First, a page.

Jail sentence for St Bernard breeder
A dog breeder who abandoned nearly 100 St Bernards to go on holiday has been jailed for 18 weeks on charges of animal cruelty.
Mary Ellen Collis of the Wardana Kennels had left the dogs unattended at the kennels in Brigstock, Northamptonshire, while she went on holiday with her partner to Tenerife. She pleaded guilty earlier this month to seven counts of causing unnecessary suffering to 85 dogs and one count of failing to meet the welfare needs of 14 dogs. She has also been disqualified from keeping any animals for a period of 10 years.
We reported last year that the dogs, which were discovered in November, had been found covered in faeces and urine and without food or water. many more were suffering from health problems.
Nine puppies were kept in a separate pen with no food or water.
Officers said that the pen was cold and the heat lamps provided were not working due to a lack of electricity. Thirteen dogs were found in the kitchen of the house connected with the kennels.
Chairman of magistrates, Dr Robin Pugsley, told Collis that the court felt it needed to give an immediate custodial sentence, owing to the number of dogs affected.
The court heard how a total of 99 dogs had been abandoned at the kennels. Eighty-five of the St Bernards were suffering from medical problems such as abscesses, ulcerated skin and eye conditions and ear infections which had not been treated. Many were emaciated.
Three of the puppies were very thin and their ribs were visible. One dog was unable to stand and was suffering from dehydration. She had several open sores on her legs and feet caused by pressure and urine scalds. Another was in such a poor condition that the vet had to put the dog to sleep at the scene to prevent him from suffering further.
Another dog died overnight after suffering a heart attack at the veterinary surgery. He was thin, covered in faeces and was suffering from severe dehydration. Another had severely ulcerated eyes, which had not been treated and had caused blindness. Dr Pugsley said: “As a trained veterinary nurse you would be in a position to appreciate the suffering to the animals in your care.”
Prosecutor Kevin McCole told the court that the RSPCA was called after David Nolan, a member of the public, became concerned about the welfare of his mother’s dog. Repeated visits found nobody on the site and Mr Nolan called the police, but they said they could do nothing if there was no immediate threat to a human. Eventually he contacted the RSPCA and asked them to intervene.
When inspectors went into the abandoned kennels on November 29 last year, they found dogs ranging from nine weeks to eight years of age, many of them were covered in urine and faeces. There was not enough food and water available and most were in a poor state.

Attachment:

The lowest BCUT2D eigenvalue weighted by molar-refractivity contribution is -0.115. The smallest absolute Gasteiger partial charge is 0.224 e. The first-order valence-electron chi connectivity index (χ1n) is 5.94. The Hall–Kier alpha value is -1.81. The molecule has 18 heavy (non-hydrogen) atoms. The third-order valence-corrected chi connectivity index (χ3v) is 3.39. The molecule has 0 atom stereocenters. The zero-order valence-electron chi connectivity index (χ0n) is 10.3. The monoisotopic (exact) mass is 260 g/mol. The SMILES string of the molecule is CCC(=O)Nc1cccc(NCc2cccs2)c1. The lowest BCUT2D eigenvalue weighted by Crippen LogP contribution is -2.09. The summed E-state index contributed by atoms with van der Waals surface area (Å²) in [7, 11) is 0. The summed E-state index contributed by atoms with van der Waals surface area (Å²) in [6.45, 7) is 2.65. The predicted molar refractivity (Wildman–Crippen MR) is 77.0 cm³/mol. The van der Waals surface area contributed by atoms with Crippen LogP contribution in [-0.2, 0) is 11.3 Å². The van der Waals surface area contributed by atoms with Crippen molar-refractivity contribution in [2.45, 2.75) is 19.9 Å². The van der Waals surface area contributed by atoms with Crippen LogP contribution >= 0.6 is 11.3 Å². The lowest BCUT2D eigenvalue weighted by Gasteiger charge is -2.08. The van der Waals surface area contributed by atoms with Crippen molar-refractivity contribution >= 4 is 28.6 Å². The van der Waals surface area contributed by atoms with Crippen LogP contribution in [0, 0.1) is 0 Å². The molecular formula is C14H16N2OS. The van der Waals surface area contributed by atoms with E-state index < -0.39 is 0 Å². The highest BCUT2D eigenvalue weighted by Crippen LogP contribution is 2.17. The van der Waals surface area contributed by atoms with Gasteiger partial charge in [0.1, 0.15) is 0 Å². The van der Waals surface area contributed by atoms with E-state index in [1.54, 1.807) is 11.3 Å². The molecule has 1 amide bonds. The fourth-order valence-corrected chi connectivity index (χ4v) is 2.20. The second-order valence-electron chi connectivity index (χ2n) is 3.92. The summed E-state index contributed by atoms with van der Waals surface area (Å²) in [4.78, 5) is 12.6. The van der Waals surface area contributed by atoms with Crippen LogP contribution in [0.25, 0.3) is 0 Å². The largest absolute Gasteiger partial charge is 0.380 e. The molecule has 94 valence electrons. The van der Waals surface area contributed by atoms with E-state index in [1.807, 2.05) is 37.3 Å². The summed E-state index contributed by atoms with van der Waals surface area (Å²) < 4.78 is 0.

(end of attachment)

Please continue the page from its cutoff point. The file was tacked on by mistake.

Mr McCole said: “The defendant had left her premises and left the dogs effectively unattended while she went on holiday to Tenerife with her partner. It seems she went away on November 24 and subsequent to that for a number of days there was nobody at the premises.”
The court heard Collis, who had been declared bankrupt in 2007, claimed she was struggling for money in order to keep the kennels going. She told RSPCA inspectors that she had asked other people to look after the dogs, though they have since said they had never agreed to such a request.
Mr McCole told the court: “She gave no explanation as to why it was that she went away and why she made no provision for the wellbeing, welfare and care of the large number of dogs that were in her care at that time.’’
He told the court the dogs were boarded and treated by several vets – and experts concluded most of them had suffered neglect for several weeks or months.
Ms Collis’ defence solicitor Ben Brown, said the 51-year-old’s actions were out of character. He said the former kennel-owner, who had bred and exhibited St Bernards for 30 years, had been well-respected in dog breeding circles.
He said she had bought the kennels in 2000, but things took a turn for the worse when she hit financial problems. She was declared bankrupt in May 2007 but Mr Brown said problems emerged with what to do with the dogs after the bankruptcy was set in motion.
After the sentencing, RSPCA inspector Clint Davies said: “Whilst there was no deliberate cruelty here, these dogs had been left in such a poor state that others may have died had we not been alerted. Many were in pain and suffering just because they had not received veterinary treatment and food. I am confident that the sentence will protect future animals from a similar fate.
“Thanks to the hard work of vets, our inspectors, officers and animal centres, new homes have now been found for all of the dogs. This could not have been done without the support of the public across the country who have once again helped us to provide a lifeline for animals in desperate need.”